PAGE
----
EU sees Russia's hand in Ukraine and threatens sanctions

Monday, April 14, 2014

The European Union discussed fresh sanctions against Russia on Monday as foreign ministers angrily blamed Moscow for fomenting trouble in restive eastern Ukraine while holding out hope of a diplomatic breakthrough

The European Union discussed fresh sanctions against Russia on Monday as foreign ministers angrily blamed Moscow for fomenting trouble in restive eastern Ukraine while holding out hope of a diplomatic breakthrough

The European Union discussed fresh sanctions against Russia on Monday as foreign ministers angrily blamed Moscow for fomenting trouble in restive eastern Ukraine while holding out hope of a diplomatic breakthrough.

"Further sanctions have to be the response to Russia's behaviour," British Foreign Secretary William Hague said on arriving for talks with his 27 counterparts. "There have to be consequences."

Events of the last 48 hours in eastern Ukraine, where pro-Kremlin militants have seized official buildings in orchestrated attacks, are "clearly a further escalation of the crisis," Hague said.

There could be no "doubt that this has been planned and brought about by Russia," he said, adding that Russian denials of involvement "do not have a shred of credibility."

Lithuanian counterpart Linkus Linkevicius, whose Baltic nation takes a hard line on Russian meddling after being occupied by its large neighbour, said Europe was seeing "signs of state-owned terrorism" and "must use all leverage."

"We must not (concentrate) on washing the dishes when the house is on fire," said Linkevicius as Swedish hardliner Carl Bildt said that "if they escalate, I think we should escalate."

A draft statement on Ukraine put to the bloc's 28 ministers suggested adding more Russians to an EU blacklist of 33 people subjected to an EU visa ban and asset freeze.

It also reiterated that any further steps by Russia to destabilise Ukraine "would lead to additional and far-reaching consequences" on economic ties.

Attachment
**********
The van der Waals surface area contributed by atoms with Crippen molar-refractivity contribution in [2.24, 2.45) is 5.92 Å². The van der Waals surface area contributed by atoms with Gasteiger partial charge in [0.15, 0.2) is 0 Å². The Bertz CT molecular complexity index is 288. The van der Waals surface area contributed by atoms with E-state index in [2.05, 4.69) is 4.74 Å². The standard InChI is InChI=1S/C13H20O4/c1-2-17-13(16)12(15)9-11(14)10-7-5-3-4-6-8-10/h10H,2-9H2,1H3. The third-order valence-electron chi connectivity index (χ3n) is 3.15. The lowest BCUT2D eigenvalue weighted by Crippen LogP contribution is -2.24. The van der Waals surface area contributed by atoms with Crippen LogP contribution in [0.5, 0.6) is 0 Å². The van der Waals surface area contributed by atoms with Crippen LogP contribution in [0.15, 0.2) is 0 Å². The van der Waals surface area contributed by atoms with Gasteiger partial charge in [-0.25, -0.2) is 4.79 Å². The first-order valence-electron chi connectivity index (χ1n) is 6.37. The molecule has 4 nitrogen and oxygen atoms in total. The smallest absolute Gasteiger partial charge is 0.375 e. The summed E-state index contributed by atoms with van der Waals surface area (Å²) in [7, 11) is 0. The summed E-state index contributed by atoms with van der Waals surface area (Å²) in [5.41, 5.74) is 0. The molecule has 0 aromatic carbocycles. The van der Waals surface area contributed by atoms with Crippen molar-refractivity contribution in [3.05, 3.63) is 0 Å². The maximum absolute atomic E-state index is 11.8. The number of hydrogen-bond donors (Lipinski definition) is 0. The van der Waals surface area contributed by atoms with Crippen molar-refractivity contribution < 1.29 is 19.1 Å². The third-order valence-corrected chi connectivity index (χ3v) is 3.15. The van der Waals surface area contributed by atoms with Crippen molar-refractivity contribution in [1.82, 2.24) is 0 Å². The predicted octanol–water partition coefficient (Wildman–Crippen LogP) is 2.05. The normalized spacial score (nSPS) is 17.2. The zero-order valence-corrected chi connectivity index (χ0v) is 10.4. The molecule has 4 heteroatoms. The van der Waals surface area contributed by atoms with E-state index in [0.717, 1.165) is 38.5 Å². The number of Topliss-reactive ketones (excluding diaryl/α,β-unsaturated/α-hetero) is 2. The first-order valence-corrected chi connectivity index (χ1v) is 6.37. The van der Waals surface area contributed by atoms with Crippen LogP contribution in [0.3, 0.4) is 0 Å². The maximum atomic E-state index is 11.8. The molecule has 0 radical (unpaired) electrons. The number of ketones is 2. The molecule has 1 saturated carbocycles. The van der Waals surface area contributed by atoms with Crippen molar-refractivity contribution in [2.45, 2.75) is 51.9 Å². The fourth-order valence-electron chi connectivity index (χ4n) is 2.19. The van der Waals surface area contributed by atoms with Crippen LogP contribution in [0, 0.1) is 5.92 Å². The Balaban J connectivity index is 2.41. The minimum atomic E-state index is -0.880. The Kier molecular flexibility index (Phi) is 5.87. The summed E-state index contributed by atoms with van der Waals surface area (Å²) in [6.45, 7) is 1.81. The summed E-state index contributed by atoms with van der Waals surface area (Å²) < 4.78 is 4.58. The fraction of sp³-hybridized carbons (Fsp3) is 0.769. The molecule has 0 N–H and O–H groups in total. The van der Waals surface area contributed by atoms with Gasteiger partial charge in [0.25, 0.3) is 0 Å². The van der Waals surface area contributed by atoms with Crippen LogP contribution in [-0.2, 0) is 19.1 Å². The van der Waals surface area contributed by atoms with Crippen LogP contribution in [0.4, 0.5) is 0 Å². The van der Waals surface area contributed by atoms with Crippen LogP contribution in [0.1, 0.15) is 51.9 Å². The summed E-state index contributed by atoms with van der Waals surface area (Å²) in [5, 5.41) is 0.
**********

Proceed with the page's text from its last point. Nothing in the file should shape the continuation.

But some ministers appeared reluctant to toughen reprisals against Russia by moving up a stage to economic sanctions, preferring diplomatic options ahead of planned talks in Geneva on Thursday.

"With sanctions, we are not going to solve the problem," said Luxembourg's Jean Asselborn, stressing that everything must be done to ensure the success of the EU-US mediated in Geneva between Russia and Ukraine.

"We must not focus only on sanctions," Asselborn said as Dutch Foreign Minister Frans Timmermans also argued it was "too early" to discuss fresh sanctions but the EU needed to be prepared should Russia show no sign of backing off.

As pro-Kremlin militias continued in control of many government buildings in defiance of a Kiev ultimatum to leave or face the consequences, the ministers stuck to a pledge to help Ukraine's interim government, approving a one-billion-euro package to help overcome the country's deep financial problems.

And in a further move to revive the flagging Ukrainian economy, the ministers also signed off on a plan to lower customs duties on Ukrainian goods that could save the country almost 500 million euros a year.

The medium-term loan of almost one billion euros ($1.4 billion) -- part of a total 11 billion euros in assistance -- aims to help cover Kiev's balance-of-payments needs and comes in addition to 610 million euros of aid that has been approved but not yet disbursed.

The cut in trade tariffs for Ukrainian imports until November 1 is a one-sided measure that will not affect duties on exports to Ukraine from the 28-nation bloc.

It is a first stage in a free-trade pact due to be signed by Brussels with Kiev later this year which was linked to the EU-Ukraine Association Agreement that former president Viktor Yanukovych refused to sign in November, triggering the protests that led to his ouster.

Meanwhile, four people were added to a list of 18 Ukrainians subject to an EU visa ban and asset freeze since March 5 for misappropriating Ukrainian state funds.

There were no immediate details on the four but EU diplomats said they were Ukrainians who, along with the other 18, were targeted by judicial investigations for fraud against the state.

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